Town of Woody Creek idea should be abandoned
The cantankerous community of Woody Creek, roughly a dozen miles west of Aspen, has long been a source of controversy and intrigue in the Roaring Fork Valley.
It is viewed by some as the last bastion of what Aspen was like in the 1960s and early 1970s – independent, iconoclastic, unbowed by authority and feisty enough to intimidate elected politicians.
Others see the neighborhood as nothing more than an increasingly exclusive expanse dominated by relatively wealthy residents, whose vast estates surround the workers’ enclave at the Woody Creek Trailer Park, and whose main goal in life is to keep the area from accepting any more employee housing in its midst, regardless of the need or the availability of appropriate sites.
No matter how you look at it, Woody Creek has built a reputation as being unique in its dealings with Pitkin County. And the fact of the matter is that the county has historically listened closely to what the Woody Creek Caucus says, and often granted its wishes. The result has been that the caucus has a strong voice in county affairs, and gets its way more often than not.
But now some of its residents have come up with another novel idea – setting the neighborhood up as some kind of municipal jurisdiction, capable of controlling its own destiny with little or no interference from Pitkin County and Aspen.
The District Planning Commission of the Woody Creek Caucus will be proposing this idea to the full caucus later this month. It is to be hoped that the caucus membership takes a careful look at what may at first seem like an attractive way of poking Pitkin County in the eye. It may bring more headaches than benefits.
The members of the planning commission are suggesting that a committee be established to investigate the idea, which might seem a harmless enough exercise. But Woody Creek is likely to be facing some serious issues in the not-so-distant future, and might want to think twice before devoting too much energy to what may turn out to be a waste of time and effort.
Setting up a separate political entity is a very time-consuming process, one that involves a number of steps including at least one popular vote within the proposed district, municipality or whatever political subdivision is desired.
It would undoubtedly entail lengthy debates among the Woody Creek residents themselves, not to mention the rest of the county, which would not be able to restrain itself from joining the fray.
It also would cost the residents some money. Lawyers would be called upon, and the creation of a new political entity cannot help but entail considerable paperwork.
Then there is the broader question of what kind of impact this would have on the community at large, the voters and residents of Pitkin County and its two existing municipalities.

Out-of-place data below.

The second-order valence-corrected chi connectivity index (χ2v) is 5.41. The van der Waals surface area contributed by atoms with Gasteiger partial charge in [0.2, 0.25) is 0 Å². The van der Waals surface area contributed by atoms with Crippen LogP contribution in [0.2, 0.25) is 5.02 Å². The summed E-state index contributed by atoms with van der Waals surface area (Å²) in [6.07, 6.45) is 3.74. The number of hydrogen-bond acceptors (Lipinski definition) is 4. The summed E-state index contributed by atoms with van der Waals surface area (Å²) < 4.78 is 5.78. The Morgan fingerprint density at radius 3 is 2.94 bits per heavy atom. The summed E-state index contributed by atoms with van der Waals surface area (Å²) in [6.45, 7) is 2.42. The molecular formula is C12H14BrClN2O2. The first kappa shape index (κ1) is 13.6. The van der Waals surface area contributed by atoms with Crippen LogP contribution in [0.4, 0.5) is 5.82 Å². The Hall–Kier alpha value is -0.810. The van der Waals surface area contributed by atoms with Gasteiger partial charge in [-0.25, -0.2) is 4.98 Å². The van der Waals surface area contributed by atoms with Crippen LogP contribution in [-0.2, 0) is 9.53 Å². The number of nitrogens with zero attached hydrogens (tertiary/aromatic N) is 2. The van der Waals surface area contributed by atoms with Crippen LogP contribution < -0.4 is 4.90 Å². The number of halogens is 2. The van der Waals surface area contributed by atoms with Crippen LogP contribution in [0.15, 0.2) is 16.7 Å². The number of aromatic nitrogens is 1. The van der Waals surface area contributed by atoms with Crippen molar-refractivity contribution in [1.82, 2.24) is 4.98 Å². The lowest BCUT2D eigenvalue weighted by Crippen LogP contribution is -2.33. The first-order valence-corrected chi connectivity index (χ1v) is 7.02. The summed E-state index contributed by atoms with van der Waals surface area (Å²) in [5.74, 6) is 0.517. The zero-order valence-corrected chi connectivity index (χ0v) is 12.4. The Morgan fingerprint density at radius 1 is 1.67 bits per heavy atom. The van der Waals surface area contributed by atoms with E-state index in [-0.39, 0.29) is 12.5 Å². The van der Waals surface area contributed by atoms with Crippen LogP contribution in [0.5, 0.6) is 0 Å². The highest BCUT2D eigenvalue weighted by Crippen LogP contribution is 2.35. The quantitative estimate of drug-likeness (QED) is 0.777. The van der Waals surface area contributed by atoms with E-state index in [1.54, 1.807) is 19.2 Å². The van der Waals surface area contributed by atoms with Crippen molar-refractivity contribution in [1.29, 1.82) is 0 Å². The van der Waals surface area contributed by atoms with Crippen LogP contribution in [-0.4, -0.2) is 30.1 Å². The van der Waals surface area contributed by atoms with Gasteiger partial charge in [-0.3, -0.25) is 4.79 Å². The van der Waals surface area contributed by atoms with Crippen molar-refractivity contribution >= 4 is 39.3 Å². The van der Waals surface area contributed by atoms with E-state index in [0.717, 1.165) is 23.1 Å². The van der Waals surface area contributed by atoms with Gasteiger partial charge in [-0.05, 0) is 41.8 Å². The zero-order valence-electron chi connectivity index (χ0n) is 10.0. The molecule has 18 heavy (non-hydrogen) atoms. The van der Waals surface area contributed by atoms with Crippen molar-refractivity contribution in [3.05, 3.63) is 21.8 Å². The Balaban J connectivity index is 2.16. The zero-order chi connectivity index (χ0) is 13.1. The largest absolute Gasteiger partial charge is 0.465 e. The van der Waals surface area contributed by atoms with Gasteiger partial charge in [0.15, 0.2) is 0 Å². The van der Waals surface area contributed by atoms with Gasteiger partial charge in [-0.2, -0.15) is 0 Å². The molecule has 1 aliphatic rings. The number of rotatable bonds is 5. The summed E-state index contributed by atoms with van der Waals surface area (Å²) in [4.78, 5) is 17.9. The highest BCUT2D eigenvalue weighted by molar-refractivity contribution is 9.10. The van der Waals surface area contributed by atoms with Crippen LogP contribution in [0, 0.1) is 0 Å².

The creation of multiple political jurisdictions within the valley would undoubtedly intensify the level of debate needed in making political decisions that could affect the entire valley, and likely would increase the overall level of animosity and rancor that comes with debate around here.
As has been mentioned by others, there also is the possibility of annexation battles between competing jurisdictions, particularly given the fact that there are already several proposals to create “metropolitan districts” encompassing wealthy areas of the county.
All in all, the idea of a town of Woody Creek, or some such designation, does not seem like a particularly good one. It can only be hoped that the Woody Creek Caucus membership thinks long and hard about the potential consequences of this move, and the trouble it might bring not only to themselves, but the rest of us as well.
Support Local Journalism
Support Local Journalism
Readers around Aspen and Snowmass Village make the Aspen Times’ work possible. Your financial contribution supports our efforts to deliver quality, locally relevant journalism.
Now more than ever, your support is critical to help us keep our community informed about the evolving coronavirus pandemic and the impact it is having locally. Every contribution, however large or small, will make a difference.
Each donation will be used exclusively for the development and creation of increased news coverage.
Start a dialogue, stay on topic and be civil.
If you don't follow the rules, your comment may be deleted.
User Legend: Moderator Trusted User
GOP aide sent home from Colorado Legislature had COVID-19; many Republicans go maskless during special session
At the onset of a special legislative session designed to address the extraordinary and ever-worsening devastation wrought by COVID-19 in Colorado, many elected Republicans chose to go maskless Monday inside the Capitol.